“The military came in with great force to the area, and they were under great pressure to stop the Sendero Luminoso movement. They arrested more and more men. The wives and mothers who were left behind started to ask questions. They banded together, as much to support each other as to demand answers, and created the Asociacion Nacional de Familiares de Secuestrados, Detenidos y Desaparecidos de Peru, or ANFASEP.

“What ANFASEP pieced together from stories told by some soldiers who served in the military prison, is that the military, realizing that they could not rationalize all the prisoner deaths that they had caused, built an incinerator to dispose of the bodies. When the first one proved ineffective, they built another. But even then they could not incinerate the bodies fast enough, and they simply dumped the bodies in a large hole in the valley.

“A few years ago, a construction crew found human remains while they were digging to build a home in the valley. They alerted the authorities, and ANFASEP, to see if this was what they feared. ANFASEP and others excavated the site, which is now marked by a pattern of depressions in the earth. THey dug and found a few bones, but not the numbers they expected. By chance one day a man who lived in the area said that when he was a boy he had seen the military dig a very large hole near the concrete tower that still stands today. When they dug there, they found the remains of nearly 500 people.

“Today the survivors are still trying to find out exactly what happened to those who were lost. Last year, survivors were invited to take a look at the remains that had been retrieved, to see if they could identify clothing or other identifying marks on the remains. But of course this was not a foolproof method, as clothing also deteriorates, or it might have been shared, or the survivors may not remember what their loved ones were wearing when they disappeared 20-plus years ago.”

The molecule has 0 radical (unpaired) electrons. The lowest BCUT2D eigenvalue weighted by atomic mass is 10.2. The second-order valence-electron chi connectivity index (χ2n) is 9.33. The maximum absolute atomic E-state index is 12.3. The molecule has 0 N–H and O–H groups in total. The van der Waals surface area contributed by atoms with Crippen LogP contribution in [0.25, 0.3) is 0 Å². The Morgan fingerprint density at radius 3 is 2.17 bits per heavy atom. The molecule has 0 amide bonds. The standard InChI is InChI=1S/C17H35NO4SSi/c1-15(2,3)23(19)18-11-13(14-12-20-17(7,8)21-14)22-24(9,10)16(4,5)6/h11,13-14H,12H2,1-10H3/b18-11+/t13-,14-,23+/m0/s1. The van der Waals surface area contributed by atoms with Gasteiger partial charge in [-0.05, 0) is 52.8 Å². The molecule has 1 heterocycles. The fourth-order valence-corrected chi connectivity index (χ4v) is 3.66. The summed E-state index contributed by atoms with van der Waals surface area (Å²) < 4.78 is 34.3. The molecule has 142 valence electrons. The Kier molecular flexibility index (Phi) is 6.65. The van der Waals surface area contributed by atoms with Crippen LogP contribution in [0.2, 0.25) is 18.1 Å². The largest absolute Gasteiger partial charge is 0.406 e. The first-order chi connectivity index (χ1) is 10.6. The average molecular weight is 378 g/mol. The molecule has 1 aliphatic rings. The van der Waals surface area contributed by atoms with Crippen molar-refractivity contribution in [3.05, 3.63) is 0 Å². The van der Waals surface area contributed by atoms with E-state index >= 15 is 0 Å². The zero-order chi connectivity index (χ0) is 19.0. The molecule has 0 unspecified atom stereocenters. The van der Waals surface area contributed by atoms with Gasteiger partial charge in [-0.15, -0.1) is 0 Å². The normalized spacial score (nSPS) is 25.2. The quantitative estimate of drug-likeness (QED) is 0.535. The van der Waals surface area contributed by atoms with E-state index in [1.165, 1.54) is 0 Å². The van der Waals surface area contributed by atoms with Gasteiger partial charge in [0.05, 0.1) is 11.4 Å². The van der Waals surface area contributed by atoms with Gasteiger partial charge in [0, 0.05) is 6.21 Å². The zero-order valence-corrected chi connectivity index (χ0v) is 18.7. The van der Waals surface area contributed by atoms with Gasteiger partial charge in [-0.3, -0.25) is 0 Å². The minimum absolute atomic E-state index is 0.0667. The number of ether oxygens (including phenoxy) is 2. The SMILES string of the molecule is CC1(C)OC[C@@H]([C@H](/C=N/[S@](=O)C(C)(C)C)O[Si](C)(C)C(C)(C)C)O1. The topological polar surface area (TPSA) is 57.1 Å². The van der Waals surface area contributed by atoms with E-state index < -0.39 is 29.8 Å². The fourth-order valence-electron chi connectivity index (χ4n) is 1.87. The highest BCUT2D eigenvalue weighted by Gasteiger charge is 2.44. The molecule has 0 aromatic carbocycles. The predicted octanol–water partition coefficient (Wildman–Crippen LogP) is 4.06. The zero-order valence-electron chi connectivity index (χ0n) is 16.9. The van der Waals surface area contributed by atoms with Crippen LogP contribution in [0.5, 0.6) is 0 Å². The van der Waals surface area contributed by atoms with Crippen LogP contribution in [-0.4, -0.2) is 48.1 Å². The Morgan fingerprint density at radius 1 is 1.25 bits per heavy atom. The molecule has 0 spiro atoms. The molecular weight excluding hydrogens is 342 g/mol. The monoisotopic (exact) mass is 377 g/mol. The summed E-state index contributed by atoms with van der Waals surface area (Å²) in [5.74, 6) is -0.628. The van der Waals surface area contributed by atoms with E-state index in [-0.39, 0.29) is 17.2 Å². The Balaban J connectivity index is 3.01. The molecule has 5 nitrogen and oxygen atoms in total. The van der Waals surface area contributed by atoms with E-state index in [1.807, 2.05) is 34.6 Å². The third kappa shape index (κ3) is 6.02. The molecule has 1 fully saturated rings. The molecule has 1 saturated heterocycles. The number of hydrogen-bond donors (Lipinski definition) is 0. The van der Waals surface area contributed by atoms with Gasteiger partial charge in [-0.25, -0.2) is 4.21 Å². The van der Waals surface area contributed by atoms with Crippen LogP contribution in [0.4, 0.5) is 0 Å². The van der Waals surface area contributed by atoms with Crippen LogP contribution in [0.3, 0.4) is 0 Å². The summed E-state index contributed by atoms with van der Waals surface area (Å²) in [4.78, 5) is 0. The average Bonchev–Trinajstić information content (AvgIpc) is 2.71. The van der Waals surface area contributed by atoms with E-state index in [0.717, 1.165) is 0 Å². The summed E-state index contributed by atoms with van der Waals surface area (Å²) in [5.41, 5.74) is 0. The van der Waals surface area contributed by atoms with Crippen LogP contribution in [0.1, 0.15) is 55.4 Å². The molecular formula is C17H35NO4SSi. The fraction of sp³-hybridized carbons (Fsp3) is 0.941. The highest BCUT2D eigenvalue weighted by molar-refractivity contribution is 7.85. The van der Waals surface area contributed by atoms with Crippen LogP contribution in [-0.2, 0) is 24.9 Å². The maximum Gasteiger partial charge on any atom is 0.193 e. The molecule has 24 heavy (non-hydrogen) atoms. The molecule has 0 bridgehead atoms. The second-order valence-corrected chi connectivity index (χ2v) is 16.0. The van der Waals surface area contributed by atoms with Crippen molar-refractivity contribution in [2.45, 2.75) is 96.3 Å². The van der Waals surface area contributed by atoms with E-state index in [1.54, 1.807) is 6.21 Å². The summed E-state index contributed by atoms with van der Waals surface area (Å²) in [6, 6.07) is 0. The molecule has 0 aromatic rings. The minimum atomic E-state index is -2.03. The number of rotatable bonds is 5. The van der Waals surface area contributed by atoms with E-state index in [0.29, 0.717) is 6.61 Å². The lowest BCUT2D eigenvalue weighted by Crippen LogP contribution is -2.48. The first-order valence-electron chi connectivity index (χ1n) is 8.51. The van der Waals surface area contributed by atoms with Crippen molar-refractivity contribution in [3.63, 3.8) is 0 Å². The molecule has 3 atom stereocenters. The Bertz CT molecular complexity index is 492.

I noticed tears forming in Karina’s eyes.

“My mother and my aunt and I were able to identify some clothing that belonged to my father and my uncle last year, and now we are waiting for the results of DNA tests, which should come next week.”

There were now tears in my eyes, too. I had known Karina was involved with ANFASEP, but I didn’t know that it was because her father was one of the disappeared. I looked at my daughters. I wasn’t sure they had understood all of what Karina was saying, but I was sure that Karina’s tears had alerted them to the gravity of the situation. John and I quickly recapped Karina’s story for them. As we walked back up toward the dusty field where we would catch the bus, we walked in silence.

This was raw. This was recent. This was hard to process. This was during my lifetime, and I had no idea that this had occurred, and most likely with the silent approval of the United States, which was still trying to stomp out communism wherever it appeared in the world. It was one of the most difficult days of our entire trip, but also one of the most moving.

Walking across the Ollado (or Hoyado)

Walking across the Ollado (or Hoyado)

To get to the site of the mass burial, known as the Ollado or Hoyado, take bus 13 to the prison complex, which is nearly the end of the bus route. Walk past the prison and head down the road that leads downhill. Take the first road on the left toward the valley, where you will find a small chapel on the left side, and the valley in front of you. Looking to your right, you will see a field marked with square dug-out areas, and a concrete tower.

For more information visit the Museum of Memory, run by ANFASEP, which is about 8 blocks from the central square in Ayacucho. Ask at the tourism information office on the square for directions and hours. Be advised that there are some very graphic depictions of violence in this museum and it may not be appropriate for younger children.